Alpaca & Muscovy

skirting fleece Alpaca fleece preparation

Well, in between getting ready for shearing and early mating, the skirting does not happen by itself.

some folk do it immediately and send it off to the mills, others store it – it depends on timing and storage facilities.

we were a bit busy last year and in between halter training I am “getting on it” slowly.

here we do it all – hand spinning and off to the mill to be turned into yarn and sell the odd few that are not best fleeces for the other two!

A skirting table is a must so that the dirt and detritus can drop through to the floor –

which of course has to be cleaned up when the second cuts and vegetable matter (VM) fall through.

Fleeces are very large when spread out – mine is seven foot by 3.5 foot

I have looked like a haystack for a good while now and only another 20 fleeces to go with another nearly 40 due shortly.

I cannot seem to get my average for sorting a fleece out properly to less than 2.5 hours per fleece and more than twice that for a cria “haystack” fleece.

The fleece has to be laid shorn side down – in other words the fleece open to the elements is upside.

Then you need to mark on paper which fleece it is which year and what you want from it.

is it going to be hand spun? or off to the mill? or for felting? of for making cushions? or sold as is? or just rubbish for the bin?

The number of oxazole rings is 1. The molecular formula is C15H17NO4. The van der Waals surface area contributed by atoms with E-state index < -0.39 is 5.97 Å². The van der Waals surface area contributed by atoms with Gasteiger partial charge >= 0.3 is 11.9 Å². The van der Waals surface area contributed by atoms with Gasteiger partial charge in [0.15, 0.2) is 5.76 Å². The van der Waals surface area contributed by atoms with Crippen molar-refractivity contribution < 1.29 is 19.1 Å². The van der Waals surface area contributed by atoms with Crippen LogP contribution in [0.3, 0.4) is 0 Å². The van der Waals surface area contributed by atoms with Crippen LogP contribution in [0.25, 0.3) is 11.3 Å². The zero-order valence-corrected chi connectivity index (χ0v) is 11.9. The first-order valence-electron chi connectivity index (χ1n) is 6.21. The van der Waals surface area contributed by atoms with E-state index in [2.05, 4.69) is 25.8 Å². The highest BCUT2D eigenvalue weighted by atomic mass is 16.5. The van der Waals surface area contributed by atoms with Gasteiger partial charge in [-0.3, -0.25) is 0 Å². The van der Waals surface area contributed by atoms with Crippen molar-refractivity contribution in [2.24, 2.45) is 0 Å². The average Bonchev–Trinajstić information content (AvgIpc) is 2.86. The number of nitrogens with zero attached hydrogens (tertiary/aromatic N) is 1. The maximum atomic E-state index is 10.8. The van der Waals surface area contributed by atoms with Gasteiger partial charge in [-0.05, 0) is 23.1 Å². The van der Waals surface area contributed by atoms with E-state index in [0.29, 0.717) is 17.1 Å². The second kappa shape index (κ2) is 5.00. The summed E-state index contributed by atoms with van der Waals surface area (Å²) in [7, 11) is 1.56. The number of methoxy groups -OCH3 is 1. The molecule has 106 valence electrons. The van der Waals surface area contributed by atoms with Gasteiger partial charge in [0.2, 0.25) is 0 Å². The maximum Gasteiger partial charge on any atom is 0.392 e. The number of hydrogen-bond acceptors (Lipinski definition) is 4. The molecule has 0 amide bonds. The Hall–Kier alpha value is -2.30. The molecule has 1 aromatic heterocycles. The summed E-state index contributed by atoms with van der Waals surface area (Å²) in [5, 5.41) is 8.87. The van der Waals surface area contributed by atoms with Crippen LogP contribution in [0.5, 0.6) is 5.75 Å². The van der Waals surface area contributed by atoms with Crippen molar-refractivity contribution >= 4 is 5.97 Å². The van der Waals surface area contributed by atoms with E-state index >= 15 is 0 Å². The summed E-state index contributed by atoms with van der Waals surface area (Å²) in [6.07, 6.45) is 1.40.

To give you a quick basic idea – you need to remove the second cuts – the short pieces where the shearer goes back a second time.

Remove the rough hair from the legs, head, neck, belly etc and any other fleece that is not good. A good shake of the fleece usually throws out the second cuts and the portions you want to remove. helps with the dirt too.

Any fleece on the neck that is as good as the blanket (main body) then put them together.

any other useable fleece is second cut but remove guard hair and detritus too.

no doubt I will be lynched for the above but it is only my opinion and we only use the best here!

necks and legs we do not use – what you put in is what you get out – simples !

down the centre line you need to remove any really stuck in matter and the crows nest at the back of the neck.

then when the fleece is down to size and looking marketable – start removing vegetable matter.

when finished this side – turn over and do the other then do it again!

bag it up, mark it up and keep going.

when you have 20kg of one colour or to be mixed eg browns or grey, you have enough for the bigger mills.

Perhaps I am skirting within an inch of its life and too picky.

this is not how to prepare a show fleece and obviously if you are selling the fleece on its own – sell the lot!

no – one cannot be too picky (excuse the pun) because the mills send the fleeces back if there is too much “rubbish” left in them. onwards and upwards!